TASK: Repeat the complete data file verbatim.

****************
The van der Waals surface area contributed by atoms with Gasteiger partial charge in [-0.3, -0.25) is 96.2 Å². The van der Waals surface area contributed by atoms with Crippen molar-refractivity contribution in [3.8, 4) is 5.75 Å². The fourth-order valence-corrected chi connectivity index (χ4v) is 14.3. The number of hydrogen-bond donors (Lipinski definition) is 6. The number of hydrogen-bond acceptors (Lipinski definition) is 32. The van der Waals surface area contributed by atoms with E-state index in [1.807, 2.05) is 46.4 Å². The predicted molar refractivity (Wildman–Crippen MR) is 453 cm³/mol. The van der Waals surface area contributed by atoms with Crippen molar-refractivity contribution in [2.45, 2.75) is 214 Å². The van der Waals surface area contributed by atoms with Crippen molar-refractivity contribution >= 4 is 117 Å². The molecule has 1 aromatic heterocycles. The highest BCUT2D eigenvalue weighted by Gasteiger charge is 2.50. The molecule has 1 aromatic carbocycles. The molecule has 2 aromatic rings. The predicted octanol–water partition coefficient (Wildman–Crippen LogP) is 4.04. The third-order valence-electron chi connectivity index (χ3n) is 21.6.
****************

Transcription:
The van der Waals surface area contributed by atoms with Gasteiger partial charge in [-0.3, -0.25) is 96.2 Å². The van der Waals surface area contributed by atoms with Crippen molar-refractivity contribution in [3.8, 4) is 5.75 Å². The fourth-order valence-corrected chi connectivity index (χ4v) is 14.3. The number of hydrogen-bond donors (Lipinski definition) is 6. The number of hydrogen-bond acceptors (Lipinski definition) is 32. The van der Waals surface area contributed by atoms with E-state index in [1.807, 2.05) is 46.4 Å². The predicted molar refractivity (Wildman–Crippen MR) is 453 cm³/mol. The van der Waals surface area contributed by atoms with Crippen molar-refractivity contribution in [2.45, 2.75) is 214 Å². The van der Waals surface area contributed by atoms with Crippen molar-refractivity contribution >= 4 is 117 Å². The molecule has 1 aromatic heterocycles. The highest BCUT2D eigenvalue weighted by Gasteiger charge is 2.50. The molecule has 1 aromatic carbocycles. The molecule has 2 aromatic rings. The predicted octanol–water partition coefficient (Wildman–Crippen LogP) is 4.04. The third-order valence-electron chi connectivity index (χ3n) is 21.6.